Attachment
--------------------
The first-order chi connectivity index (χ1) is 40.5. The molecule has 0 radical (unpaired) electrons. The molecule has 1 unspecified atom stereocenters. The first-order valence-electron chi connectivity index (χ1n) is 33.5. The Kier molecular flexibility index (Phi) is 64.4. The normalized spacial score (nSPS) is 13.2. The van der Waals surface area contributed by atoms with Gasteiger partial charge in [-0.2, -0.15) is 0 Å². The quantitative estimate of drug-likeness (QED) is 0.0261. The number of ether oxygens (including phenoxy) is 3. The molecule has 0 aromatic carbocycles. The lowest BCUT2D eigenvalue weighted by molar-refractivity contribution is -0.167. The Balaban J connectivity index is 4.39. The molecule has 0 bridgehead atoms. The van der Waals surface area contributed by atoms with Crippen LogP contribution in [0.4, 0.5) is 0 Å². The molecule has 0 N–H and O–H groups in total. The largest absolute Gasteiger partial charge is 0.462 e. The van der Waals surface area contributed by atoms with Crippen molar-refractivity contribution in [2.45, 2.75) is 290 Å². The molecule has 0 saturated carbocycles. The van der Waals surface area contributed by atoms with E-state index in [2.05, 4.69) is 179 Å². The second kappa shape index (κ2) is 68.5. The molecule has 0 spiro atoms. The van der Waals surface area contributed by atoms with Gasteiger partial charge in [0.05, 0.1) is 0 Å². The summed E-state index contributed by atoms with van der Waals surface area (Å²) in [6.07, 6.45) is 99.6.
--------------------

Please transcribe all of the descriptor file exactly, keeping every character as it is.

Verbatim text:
The first-order chi connectivity index (χ1) is 40.5. The molecule has 0 radical (unpaired) electrons. The molecule has 1 unspecified atom stereocenters. The first-order valence-electron chi connectivity index (χ1n) is 33.5. The Kier molecular flexibility index (Phi) is 64.4. The normalized spacial score (nSPS) is 13.2. The van der Waals surface area contributed by atoms with Gasteiger partial charge in [-0.2, -0.15) is 0 Å². The quantitative estimate of drug-likeness (QED) is 0.0261. The number of ether oxygens (including phenoxy) is 3. The molecule has 0 aromatic carbocycles. The lowest BCUT2D eigenvalue weighted by molar-refractivity contribution is -0.167. The Balaban J connectivity index is 4.39. The molecule has 0 bridgehead atoms. The van der Waals surface area contributed by atoms with Crippen LogP contribution in [0.4, 0.5) is 0 Å². The molecule has 0 N–H and O–H groups in total. The largest absolute Gasteiger partial charge is 0.462 e. The van der Waals surface area contributed by atoms with Crippen molar-refractivity contribution in [2.45, 2.75) is 290 Å². The molecule has 0 saturated carbocycles. The van der Waals surface area contributed by atoms with E-state index in [2.05, 4.69) is 179 Å². The second kappa shape index (κ2) is 68.5. The molecule has 0 spiro atoms. The van der Waals surface area contributed by atoms with Gasteiger partial charge in [0.05, 0.1) is 0 Å². The summed E-state index contributed by atoms with van der Waals surface area (Å²) in [6.07, 6.45) is 99.6.